If Project Management techniques, such as risk, quality, or communication management, could alter the way the future unfolds, then, taken to their extreme, wouldn’t there be examples of their ability to do so in such a way as to represent extreme success, similar to winning millions off of a single lottery ticket? There aren’t, and they can’t. What they can do, however, is to better prepare the PM practitioner to deal with the way an uncertain future does unfold, and that increases your odds of success to something a bit better than one in 292,000,000.

[i] Cooper, Bonnie, “What You Must Know About Stakeholder Management,” retrieved from on April 16, 2016, 2:00 p.m. MDT.

Posted on: April 18, 2016 08:58 PM | Permalink | Comments (0)

They Don’t Call It “The Accidental Profession” For Nothin’

I have never met a medical doctor who came into the field after having done something different entirely, and then had an epiphany that they needed to learn how to heal people in order to continue with their chosen profession.  Ditto with accountants. But Project Management? It’s chocked full of them (people who suddenly realized they needed to understand PM, not how to heal people or set up a ledger).

Generally speaking, the people in the PM profession whom I’ve encountered got there in one of two ways: either they quickly grasped concepts such as Critical Path or Earned Value methodologies, and realized that there was a demand for such talent; or else they were doing something else entirely – usually some sort of engineering – and were put into a position of authority on some project work, and realized they were sorely lacking the skill set that would enable them to bring that work to a successful conclusion. (and, by extension, the whole Project Management Institute®) is useful for the professionals in the former category; but absolutely essential for those in the latter. What professional, handed a project assignment but realizing they need a higher level of expertise to accomplish the tasks at hand, has time to suspend work, and attend classes at a university?

Hence PM’s nickname as “the accidental profession.” It’s also interesting to note some of the adjunct versions of PM, and how different they are from our friends, the accountants. Ever heard of “Agile Accounting?” No? How about “Scrum Financing?” Still nothing? Well, there’s a reason for that.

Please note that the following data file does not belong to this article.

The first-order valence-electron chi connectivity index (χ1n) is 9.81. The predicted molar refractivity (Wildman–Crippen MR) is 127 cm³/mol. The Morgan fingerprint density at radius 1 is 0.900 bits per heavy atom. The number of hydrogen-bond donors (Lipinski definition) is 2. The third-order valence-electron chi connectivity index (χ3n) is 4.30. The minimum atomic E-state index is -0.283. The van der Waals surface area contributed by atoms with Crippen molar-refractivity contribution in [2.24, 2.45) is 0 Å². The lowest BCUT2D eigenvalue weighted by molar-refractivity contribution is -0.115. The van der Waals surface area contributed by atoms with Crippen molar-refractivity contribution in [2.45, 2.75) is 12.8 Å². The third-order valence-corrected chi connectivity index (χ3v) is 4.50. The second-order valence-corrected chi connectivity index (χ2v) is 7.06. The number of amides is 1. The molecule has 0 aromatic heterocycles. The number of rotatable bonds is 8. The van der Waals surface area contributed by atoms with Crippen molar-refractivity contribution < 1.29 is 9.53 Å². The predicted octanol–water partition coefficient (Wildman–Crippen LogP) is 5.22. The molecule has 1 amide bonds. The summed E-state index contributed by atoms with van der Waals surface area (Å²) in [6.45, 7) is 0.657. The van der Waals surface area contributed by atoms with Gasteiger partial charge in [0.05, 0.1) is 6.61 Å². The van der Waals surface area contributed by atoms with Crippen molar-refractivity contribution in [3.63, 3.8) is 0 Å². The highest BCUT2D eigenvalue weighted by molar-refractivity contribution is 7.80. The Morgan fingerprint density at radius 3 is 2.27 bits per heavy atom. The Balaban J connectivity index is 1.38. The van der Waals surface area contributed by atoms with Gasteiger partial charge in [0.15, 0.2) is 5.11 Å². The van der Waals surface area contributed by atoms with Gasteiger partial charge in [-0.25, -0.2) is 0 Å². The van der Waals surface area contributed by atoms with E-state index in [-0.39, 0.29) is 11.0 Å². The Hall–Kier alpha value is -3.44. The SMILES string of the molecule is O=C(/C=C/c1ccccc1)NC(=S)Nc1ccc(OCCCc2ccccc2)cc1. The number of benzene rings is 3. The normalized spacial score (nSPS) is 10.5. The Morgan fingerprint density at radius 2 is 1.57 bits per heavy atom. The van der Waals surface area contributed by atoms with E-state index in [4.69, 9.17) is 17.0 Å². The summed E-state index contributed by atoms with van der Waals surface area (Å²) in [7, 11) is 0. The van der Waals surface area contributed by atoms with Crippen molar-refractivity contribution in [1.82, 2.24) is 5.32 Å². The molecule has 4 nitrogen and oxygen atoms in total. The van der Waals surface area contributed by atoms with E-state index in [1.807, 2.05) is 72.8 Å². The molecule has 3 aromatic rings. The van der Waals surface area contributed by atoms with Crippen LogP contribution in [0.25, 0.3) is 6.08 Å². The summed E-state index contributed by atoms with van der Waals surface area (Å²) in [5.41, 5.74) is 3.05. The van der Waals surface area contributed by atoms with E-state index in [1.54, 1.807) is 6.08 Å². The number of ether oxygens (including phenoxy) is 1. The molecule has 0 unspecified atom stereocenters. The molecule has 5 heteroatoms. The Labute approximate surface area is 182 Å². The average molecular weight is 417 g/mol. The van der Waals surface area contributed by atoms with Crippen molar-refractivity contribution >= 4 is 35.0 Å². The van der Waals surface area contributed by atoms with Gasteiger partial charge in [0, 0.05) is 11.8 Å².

Project Management’s ability to adapt to new and different circumstances is one of its reasons for existence. Before common access to management information tools such as Critical Path or Earned Value, managers who were responsible for actual project work lacked the information tools needed to ensure successful project delivery. As I’ve often asserted on this blog, the top 80th percentile managers who have access to 20% of the information they need to obviate a given decision will be consistently out-performed by the 20% worst managers who have access to 80% of the information so needed. But, since the Asset Managers dominated the field of business theory, the early project managers were at a distinct disadvantage. To seek an estimate of at-completion costs was to be presented with a projection based on the burn rate of the actual costs. A cost variance was the difference between the budget and the (again) actual costs. What’s the estimated completion date? Well, the management experts – at the time, accountants – were sure it had something to do with actual costs, or lists of milestones, or something like that.

Naturally, when better methods for providing the unique set of information that PMs needed became available, the existing management science gurus reacted the same way scientists have for centuries, when a new theory is proposed that is clearly better than the existing ones: they fought it with everything they had. The world’s first business school started in 1819, in Paris,[i] by which time the particulars of accounting had already been in existence for centuries (literally). PMI® didn’t start until 1969, when the field was still relatively new.  That’s 150 years exactly, 150 years of a specific set of management practices that had little formal recognition from the management sciences establishment. And yet, there is a distinct possibility that a Kuhnsian-type paradigm shift is emerging in business, whereby Project Management theory either is or will soon displace much of what passes for commonly-accepted precepts in the management sciences. These PM usurpers are not being forced on anybody – they’re being embraced out of discovered necessity, almost, well, accidentally.